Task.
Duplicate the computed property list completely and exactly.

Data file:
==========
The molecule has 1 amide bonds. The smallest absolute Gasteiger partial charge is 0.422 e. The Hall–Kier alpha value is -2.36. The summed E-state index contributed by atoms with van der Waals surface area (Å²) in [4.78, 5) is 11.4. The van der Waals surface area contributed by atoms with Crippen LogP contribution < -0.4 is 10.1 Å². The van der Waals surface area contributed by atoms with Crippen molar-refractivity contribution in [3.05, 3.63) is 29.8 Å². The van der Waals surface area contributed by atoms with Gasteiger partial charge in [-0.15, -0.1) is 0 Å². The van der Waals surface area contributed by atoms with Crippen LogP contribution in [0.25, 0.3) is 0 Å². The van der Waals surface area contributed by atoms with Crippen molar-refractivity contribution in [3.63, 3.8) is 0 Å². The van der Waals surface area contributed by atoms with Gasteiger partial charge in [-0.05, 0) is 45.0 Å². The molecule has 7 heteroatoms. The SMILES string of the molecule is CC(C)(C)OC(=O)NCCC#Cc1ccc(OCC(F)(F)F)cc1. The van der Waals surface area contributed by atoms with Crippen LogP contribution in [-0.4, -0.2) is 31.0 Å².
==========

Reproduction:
The molecule has 1 amide bonds. The smallest absolute Gasteiger partial charge is 0.422 e. The Hall–Kier alpha value is -2.36. The summed E-state index contributed by atoms with van der Waals surface area (Å²) in [4.78, 5) is 11.4. The van der Waals surface area contributed by atoms with Crippen LogP contribution < -0.4 is 10.1 Å². The van der Waals surface area contributed by atoms with Crippen molar-refractivity contribution in [3.05, 3.63) is 29.8 Å². The van der Waals surface area contributed by atoms with Gasteiger partial charge in [-0.15, -0.1) is 0 Å². The van der Waals surface area contributed by atoms with Crippen LogP contribution in [0.25, 0.3) is 0 Å². The van der Waals surface area contributed by atoms with Crippen molar-refractivity contribution in [3.63, 3.8) is 0 Å². The van der Waals surface area contributed by atoms with Gasteiger partial charge in [-0.05, 0) is 45.0 Å². The molecule has 7 heteroatoms. The SMILES string of the molecule is CC(C)(C)OC(=O)NCCC#Cc1ccc(OCC(F)(F)F)cc1. The van der Waals surface area contributed by atoms with Crippen LogP contribution in [-0.4, -0.2) is 31.0 Å².